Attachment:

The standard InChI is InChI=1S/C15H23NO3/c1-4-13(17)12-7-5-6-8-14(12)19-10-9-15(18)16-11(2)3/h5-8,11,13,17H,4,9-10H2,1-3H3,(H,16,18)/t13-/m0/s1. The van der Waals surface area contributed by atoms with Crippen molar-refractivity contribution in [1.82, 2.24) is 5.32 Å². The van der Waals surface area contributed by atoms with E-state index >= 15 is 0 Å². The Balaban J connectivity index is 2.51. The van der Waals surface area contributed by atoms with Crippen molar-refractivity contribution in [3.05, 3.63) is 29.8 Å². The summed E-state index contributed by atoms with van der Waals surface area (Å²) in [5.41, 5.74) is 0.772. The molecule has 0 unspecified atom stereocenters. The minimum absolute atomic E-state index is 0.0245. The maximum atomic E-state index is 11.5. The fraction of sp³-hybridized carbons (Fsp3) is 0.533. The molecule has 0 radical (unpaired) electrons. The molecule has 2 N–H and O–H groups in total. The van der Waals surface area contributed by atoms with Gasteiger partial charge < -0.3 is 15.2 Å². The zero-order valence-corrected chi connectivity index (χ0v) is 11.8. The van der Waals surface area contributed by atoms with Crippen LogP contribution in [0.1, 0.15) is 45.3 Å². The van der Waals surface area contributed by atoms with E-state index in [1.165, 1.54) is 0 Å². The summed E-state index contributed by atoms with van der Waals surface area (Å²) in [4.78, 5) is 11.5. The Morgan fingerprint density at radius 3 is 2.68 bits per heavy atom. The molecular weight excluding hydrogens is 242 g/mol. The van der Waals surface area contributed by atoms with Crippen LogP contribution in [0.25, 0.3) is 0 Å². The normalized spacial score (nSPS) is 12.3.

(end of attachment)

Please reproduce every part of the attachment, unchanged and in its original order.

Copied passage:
The standard InChI is InChI=1S/C15H23NO3/c1-4-13(17)12-7-5-6-8-14(12)19-10-9-15(18)16-11(2)3/h5-8,11,13,17H,4,9-10H2,1-3H3,(H,16,18)/t13-/m0/s1. The van der Waals surface area contributed by atoms with Crippen molar-refractivity contribution in [1.82, 2.24) is 5.32 Å². The van der Waals surface area contributed by atoms with E-state index >= 15 is 0 Å². The Balaban J connectivity index is 2.51. The van der Waals surface area contributed by atoms with Crippen molar-refractivity contribution in [3.05, 3.63) is 29.8 Å². The summed E-state index contributed by atoms with van der Waals surface area (Å²) in [5.41, 5.74) is 0.772. The molecule has 0 unspecified atom stereocenters. The minimum absolute atomic E-state index is 0.0245. The maximum atomic E-state index is 11.5. The fraction of sp³-hybridized carbons (Fsp3) is 0.533. The molecule has 0 radical (unpaired) electrons. The molecule has 2 N–H and O–H groups in total. The van der Waals surface area contributed by atoms with Gasteiger partial charge < -0.3 is 15.2 Å². The zero-order valence-corrected chi connectivity index (χ0v) is 11.8. The van der Waals surface area contributed by atoms with Crippen LogP contribution in [0.1, 0.15) is 45.3 Å². The van der Waals surface area contributed by atoms with E-state index in [1.165, 1.54) is 0 Å². The summed E-state index contributed by atoms with van der Waals surface area (Å²) in [4.78, 5) is 11.5. The Morgan fingerprint density at radius 3 is 2.68 bits per heavy atom. The molecular weight excluding hydrogens is 242 g/mol. The van der Waals surface area contributed by atoms with Crippen LogP contribution in [0.25, 0.3) is 0 Å². The normalized spacial score (nSPS) is 12.3.